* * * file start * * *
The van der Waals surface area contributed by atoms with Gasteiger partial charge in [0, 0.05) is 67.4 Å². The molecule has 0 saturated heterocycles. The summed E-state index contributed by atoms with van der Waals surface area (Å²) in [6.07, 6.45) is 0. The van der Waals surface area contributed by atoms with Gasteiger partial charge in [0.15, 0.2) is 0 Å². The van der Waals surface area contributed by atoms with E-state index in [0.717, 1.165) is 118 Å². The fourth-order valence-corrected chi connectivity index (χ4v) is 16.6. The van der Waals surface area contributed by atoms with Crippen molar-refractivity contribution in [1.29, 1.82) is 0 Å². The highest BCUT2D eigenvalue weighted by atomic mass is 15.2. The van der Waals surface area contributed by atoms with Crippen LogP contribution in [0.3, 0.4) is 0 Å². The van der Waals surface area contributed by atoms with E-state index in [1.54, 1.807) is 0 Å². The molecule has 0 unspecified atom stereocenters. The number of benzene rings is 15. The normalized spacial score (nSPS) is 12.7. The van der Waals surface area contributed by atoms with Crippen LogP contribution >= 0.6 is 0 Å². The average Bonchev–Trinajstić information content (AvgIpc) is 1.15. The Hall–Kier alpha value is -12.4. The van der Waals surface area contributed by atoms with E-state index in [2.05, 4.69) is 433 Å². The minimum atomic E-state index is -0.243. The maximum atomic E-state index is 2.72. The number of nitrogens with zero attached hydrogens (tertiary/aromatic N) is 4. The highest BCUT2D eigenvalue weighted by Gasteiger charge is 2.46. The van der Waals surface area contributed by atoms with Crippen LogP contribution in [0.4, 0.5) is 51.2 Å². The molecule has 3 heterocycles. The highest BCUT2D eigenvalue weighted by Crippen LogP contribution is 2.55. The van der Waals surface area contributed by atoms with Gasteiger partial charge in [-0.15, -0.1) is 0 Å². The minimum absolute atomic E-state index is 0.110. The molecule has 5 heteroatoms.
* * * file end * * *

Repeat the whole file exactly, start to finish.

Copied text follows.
The van der Waals surface area contributed by atoms with Gasteiger partial charge in [0, 0.05) is 67.4 Å². The molecule has 0 saturated heterocycles. The summed E-state index contributed by atoms with van der Waals surface area (Å²) in [6.07, 6.45) is 0. The van der Waals surface area contributed by atoms with Gasteiger partial charge in [0.15, 0.2) is 0 Å². The van der Waals surface area contributed by atoms with E-state index in [0.717, 1.165) is 118 Å². The fourth-order valence-corrected chi connectivity index (χ4v) is 16.6. The van der Waals surface area contributed by atoms with Crippen molar-refractivity contribution in [1.29, 1.82) is 0 Å². The highest BCUT2D eigenvalue weighted by atomic mass is 15.2. The van der Waals surface area contributed by atoms with Crippen LogP contribution in [0.3, 0.4) is 0 Å². The van der Waals surface area contributed by atoms with E-state index in [1.54, 1.807) is 0 Å². The molecule has 0 unspecified atom stereocenters. The number of benzene rings is 15. The normalized spacial score (nSPS) is 12.7. The van der Waals surface area contributed by atoms with Crippen LogP contribution >= 0.6 is 0 Å². The average Bonchev–Trinajstić information content (AvgIpc) is 1.15. The Hall–Kier alpha value is -12.4. The van der Waals surface area contributed by atoms with E-state index in [2.05, 4.69) is 433 Å². The minimum atomic E-state index is -0.243. The maximum atomic E-state index is 2.72. The number of nitrogens with zero attached hydrogens (tertiary/aromatic N) is 4. The highest BCUT2D eigenvalue weighted by Gasteiger charge is 2.46. The van der Waals surface area contributed by atoms with Crippen LogP contribution in [0.4, 0.5) is 51.2 Å². The molecule has 3 heterocycles. The highest BCUT2D eigenvalue weighted by Crippen LogP contribution is 2.55. The van der Waals surface area contributed by atoms with Gasteiger partial charge in [-0.15, -0.1) is 0 Å². The minimum absolute atomic E-state index is 0.110. The molecule has 5 heteroatoms.